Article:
Navigation Links
Identifying microbial species
Date:7/3/2014

Millions of microbial species populate the world, but so far only a few have been identified due to the inability of most microbes to grow in the laboratory. Edgar Goluch, an engineer, and Slava Epstein, a biologist, aim to change this. The pair, both researchers at Northeastern University, has developed a device that allows scientists to cultivate a single species of bacteria that can then be studied and identified.

Goluch's previous research devices incorporated permeable membranes that allow sequestered bacteria to be exposed to the nutrients and molecules of their native environment. But natural competition between species, even in the wild, has so far limited the number of species of bacteria that biologists have been able to isolate with these methods and in traditional lab settings.

Goluch and Epstein's device, detailed in a paper released July 1 in the journal PLOS ONE, solves this problem. This new device permits just a single bacterial cell to enter an inner chamber containing a food source, to which the only access is a microscopic passageway just slightly narrower than a single cell. The passageway is so small that the first cell to enter it gets stuck, blocking entry by any other cell or species. Once inside, this cell pro-liferates as in previous devices, and when it does it fills up the inner chamber with a pure, single-species sample, since it is isolated from competition from other species.

In the paper, the team demonstrates the device's ability to separate mixtures of cell types in a laboratory setting. In one experiment, the researchers separated two different bacterial species whose cells are slightly different sizesE. coli and P. aueruginosa. In a second experiment, they isolated a combination of similarly sized but differently shaped species that commonly show up together in the marine environmentRoseobacter sp. and Pscyhoserpens sp. Finally, they used the device to separate cells of the same species that had been differentially tagged to glow either red or green. This final experiment validates the hypothesis that the cells grown inside the food chamber are daughters of the single cell caught in the entryway. Epstein will test the devices in the biological setting beginning this month during a research trip to Greenland.

Going forward, funding from an Instrument Development Biological Research Grant from the National Science Foundation will enable Goluch and his team of engineers to begin optimizing the device and its manufacture on a larger scale.


'/>"/>

Contact: John O'Neill
j.oneill@neu.edu
617-373-5460
Northeastern University
Source:Eurekalert  

Related biology news :

1. Beyond the microscope: Identifying specific cancers using molecular analysis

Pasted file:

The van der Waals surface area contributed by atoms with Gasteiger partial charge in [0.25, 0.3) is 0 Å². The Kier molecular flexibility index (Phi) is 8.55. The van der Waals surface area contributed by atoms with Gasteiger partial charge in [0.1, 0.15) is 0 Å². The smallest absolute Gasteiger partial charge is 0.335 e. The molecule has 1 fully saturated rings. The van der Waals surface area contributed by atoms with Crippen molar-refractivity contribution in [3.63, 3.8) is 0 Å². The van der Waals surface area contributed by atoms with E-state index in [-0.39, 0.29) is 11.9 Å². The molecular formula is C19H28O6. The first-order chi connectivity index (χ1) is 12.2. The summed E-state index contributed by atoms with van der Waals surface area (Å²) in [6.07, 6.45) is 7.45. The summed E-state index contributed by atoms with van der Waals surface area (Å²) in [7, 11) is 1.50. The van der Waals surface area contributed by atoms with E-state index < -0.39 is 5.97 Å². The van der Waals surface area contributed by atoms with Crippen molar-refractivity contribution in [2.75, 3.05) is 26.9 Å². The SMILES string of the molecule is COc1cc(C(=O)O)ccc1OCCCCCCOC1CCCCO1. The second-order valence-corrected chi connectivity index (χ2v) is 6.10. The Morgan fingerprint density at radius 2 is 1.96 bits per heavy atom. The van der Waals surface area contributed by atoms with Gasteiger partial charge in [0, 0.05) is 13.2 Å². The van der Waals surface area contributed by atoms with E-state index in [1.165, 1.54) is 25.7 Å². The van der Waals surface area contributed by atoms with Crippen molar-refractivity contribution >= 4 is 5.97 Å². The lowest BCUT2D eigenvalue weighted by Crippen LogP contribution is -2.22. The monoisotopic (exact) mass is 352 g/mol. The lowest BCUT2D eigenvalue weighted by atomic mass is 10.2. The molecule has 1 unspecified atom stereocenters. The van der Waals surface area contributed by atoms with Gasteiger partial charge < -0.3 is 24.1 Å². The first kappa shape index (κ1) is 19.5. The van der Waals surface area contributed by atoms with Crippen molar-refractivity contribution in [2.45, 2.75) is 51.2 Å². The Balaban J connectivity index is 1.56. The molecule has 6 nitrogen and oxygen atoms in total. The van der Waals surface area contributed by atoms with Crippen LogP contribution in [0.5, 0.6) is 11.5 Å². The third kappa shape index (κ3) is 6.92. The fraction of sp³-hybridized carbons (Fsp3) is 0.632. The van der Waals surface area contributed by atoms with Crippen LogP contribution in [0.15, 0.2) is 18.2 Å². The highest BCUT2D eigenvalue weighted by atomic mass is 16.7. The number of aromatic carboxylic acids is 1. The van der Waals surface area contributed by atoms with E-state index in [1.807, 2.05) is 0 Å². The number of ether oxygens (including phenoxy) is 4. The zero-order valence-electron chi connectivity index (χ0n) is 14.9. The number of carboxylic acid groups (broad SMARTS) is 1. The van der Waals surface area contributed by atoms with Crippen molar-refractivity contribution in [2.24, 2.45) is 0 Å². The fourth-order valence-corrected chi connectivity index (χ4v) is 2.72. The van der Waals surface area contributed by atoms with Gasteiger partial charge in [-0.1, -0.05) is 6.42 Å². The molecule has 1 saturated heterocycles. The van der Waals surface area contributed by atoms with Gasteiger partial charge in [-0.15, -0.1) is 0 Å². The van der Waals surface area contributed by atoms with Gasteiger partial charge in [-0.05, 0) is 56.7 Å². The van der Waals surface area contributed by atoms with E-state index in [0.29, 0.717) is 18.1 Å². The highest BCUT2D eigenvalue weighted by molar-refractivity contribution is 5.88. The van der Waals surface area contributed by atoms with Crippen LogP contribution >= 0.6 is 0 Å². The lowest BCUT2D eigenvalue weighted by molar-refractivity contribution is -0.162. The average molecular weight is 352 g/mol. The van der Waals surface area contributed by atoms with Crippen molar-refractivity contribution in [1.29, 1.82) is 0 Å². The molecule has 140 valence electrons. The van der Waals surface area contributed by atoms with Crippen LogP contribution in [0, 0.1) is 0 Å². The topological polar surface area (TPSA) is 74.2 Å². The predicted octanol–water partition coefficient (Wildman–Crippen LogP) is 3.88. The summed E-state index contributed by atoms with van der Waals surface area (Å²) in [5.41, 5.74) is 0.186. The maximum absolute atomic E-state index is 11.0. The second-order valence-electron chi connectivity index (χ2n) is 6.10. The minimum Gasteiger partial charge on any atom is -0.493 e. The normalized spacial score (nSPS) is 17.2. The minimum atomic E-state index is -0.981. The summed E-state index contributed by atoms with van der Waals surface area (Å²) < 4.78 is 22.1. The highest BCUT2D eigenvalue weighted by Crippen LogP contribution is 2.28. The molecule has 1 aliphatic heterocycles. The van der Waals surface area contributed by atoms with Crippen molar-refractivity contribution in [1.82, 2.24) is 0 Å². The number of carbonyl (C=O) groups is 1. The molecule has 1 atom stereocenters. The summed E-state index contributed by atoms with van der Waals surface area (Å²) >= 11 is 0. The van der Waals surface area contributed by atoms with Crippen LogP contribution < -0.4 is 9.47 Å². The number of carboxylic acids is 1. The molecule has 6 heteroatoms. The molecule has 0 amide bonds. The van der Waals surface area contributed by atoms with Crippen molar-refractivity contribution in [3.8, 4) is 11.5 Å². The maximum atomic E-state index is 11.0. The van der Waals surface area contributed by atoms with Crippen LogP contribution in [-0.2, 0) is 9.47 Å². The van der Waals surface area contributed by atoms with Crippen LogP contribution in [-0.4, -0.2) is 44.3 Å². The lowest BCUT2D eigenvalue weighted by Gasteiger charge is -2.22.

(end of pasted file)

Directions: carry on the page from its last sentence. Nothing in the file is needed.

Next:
2. A new type of data papers designed to publish online interactive keys identifying biodiversity
3. Researchers develop new method for identifying lung nodules
4. UC research takes a new approach to identifying food deserts
5. Identifying a mystery channel crucial for hearing
6. DNA test better than standard screens in identifying fetal chromosome abnormalities
7. New technique for identifying gene-enhancers
8. Two researchers known for identifying and treating bubble boy disease honored by March of Dimes
9. Viral infections: Identifying the tell-tale patterns
10. Novel dark matter searches, identifying muzzle flashes, and more at 2014 APS DAMOP annual meeting
11. Childrens Research Institute finds key to identifying, enriching mesenchymal stem cells
Post Your Comments:
*Name:
*Comment:
*Email:
Related Image:
Identifying microbial species
(Date:3/27/2017)... N.Y. , March 27, 2017  Catholic ... Information and Management Systems Society (HIMSS) Analytics for ... EMR Adoption Model sm . In addition, CHS ... of U.S. hospitals using an electronic medical record ... for its high level of EMR usage in ...
(Date:3/23/2017)... The report "Gesture Recognition and Touchless Sensing Market by ... Global Forecast to 2022", published by MarketsandMarkets, the market is expected to be ... 2017 and 2022. Continue Reading ... ... ...
(Date:3/22/2017)... 2017 Optimove , provider of ... such as 1-800-Flowers and AdoreMe, today announced two ... Replenishment. Using Optimove,s machine learning algorithms, these features ... replenishment recommendations to their customers based not just ... customer intent drawn from a complex web of ...
Breaking Biology News(10 mins):
(Date:3/28/2017)... Yorba Linda, Ca (PRWEB) , ... March 28, 2017 , ... ... in various settings. The utilization of this technology is driven by its potential to ... powerful tool, there are also some challenges that must be addressed for it to ...
(Date:3/28/2017)... Michigan (PRWEB) , ... March 28, 2017 , ... ... awarded a Phase II Small Business Innovation Research (SBIR) grant from the National ... approximately $750,000 over two years to develop a suite of BioGelâ„¢ biopolymer materials ...
(Date:3/28/2017)... WASHINGTON , March 28, 2017  (AACR17, Booth ... sequencing during the American Association for Cancer Research (AACR) ... in Washington, D.C. , April 1-5, ... expression of thousands of cells at the individual level. ... Experts on-hand at AACR to discuss expanded next ...
(Date:3/28/2017)... 2017  Viking Therapeutics, Inc. ("Viking") (NASDAQ: VKTX), a ... therapies for metabolic and endocrine disorders, today announced that ... will deliver a corporate presentation at H.C. Wainwright & ... held April 3, 2017 at the St. Regis Hotel ... presentation are as follows: H.C. ...
Breaking Biology Technology: